Washington - Part 3

By Brenda S. Brown

More than a hundred deans, professors, coaches and staff members from colleges and universities around the country spent three days in July at what is described as the Leader Development and Assessment Course, U.S. Army Cadet Command's capstone training and assessment exercise.  Mentors from around the country were given the opportunity to better understand what it takes to train Army soldiers. The following is a continuation of our journey to Washington State with personal observations along the way. 

Tuesday morning dawned cool and drafty as we attended a parade for LDAC graduation and a commissioning ceremony during the early morning hours; we host numerous parades each year on the campus of Georgia Military College, and several commissioning ceremonies, but many of our fellow travelers were unfamiliar with the traditions included in a military parade. 

The pomp and circumstance of the ceremony was a fitting ending of the training phase for many cadets in attendance; for those are not familiar with the programs of the United States Army I want to share this amazing statistic, 6,609 Army Cadets reported to LDAC 2011, so far, the graduation rate is about 96 percent.

The scenarios we observed in certain field locations were educational and enjoyable; almost as entertaining as the preparation and consumption of our second meals ready to eat.  Imagine a package that is capable, with the addition of a few drops of water, of heating an entrée, and then transforming into a pouch to serve the meal.  We then proceeded to an event that most of the attendees viewed as the most exciting element of the tour, the water confidence course or as we remember it, the Slide for Life.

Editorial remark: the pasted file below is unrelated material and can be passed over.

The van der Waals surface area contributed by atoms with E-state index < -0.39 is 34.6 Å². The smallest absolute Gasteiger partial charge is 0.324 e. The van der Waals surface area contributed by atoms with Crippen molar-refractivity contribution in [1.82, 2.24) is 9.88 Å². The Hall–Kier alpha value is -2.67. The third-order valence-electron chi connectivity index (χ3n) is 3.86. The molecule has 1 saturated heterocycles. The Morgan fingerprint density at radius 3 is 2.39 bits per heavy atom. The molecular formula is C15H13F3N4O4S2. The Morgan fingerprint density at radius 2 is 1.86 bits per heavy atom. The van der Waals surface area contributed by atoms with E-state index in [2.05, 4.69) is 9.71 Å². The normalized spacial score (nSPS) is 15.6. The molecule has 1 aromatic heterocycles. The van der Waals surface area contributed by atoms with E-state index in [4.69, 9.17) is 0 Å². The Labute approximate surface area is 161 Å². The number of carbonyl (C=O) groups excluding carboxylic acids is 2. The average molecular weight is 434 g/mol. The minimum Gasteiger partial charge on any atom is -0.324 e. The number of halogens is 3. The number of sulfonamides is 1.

The air-temperature had cooled considerably by arrival time, but numerous members of our group braved the chill and pronounced they had a breathtaking moment sliding from the soaring structure tower into the frigid water below.  All around the river area were cadets who were rowing boats and jumping from other structures into the water, but they paused to observe the elder adventurers and cheered with us as they voluntarily participated in the event. 

Too soon it was time to load up the buses and return to our hotel for the closing segment event; presented as a buffet meal called "Northwest Bounty" with tables laden with such entrees as Grilled King Salmon Filets, Mustard crusted pork loin and sliced Roast Sirloin of beef.   

Our first encounter with MG McDonald was as the speaker at the morning parade; the second occasion was as the personable keynote speaker at the evening banquet.  After experiencing first hand, the training that cadets receive at Warrior Forge, it was an honor to listen to and be introduced personally to Major General James M. McDonald, the Commanding General of U.S. Army Cadet Command.   

In the closing segment I will share further thoughts about our experience but I can report that everyone in attendance gained significant respect for the United States Army training program; their traditions and training are truly incredible.

She can be reached at www.brendasbrown.com

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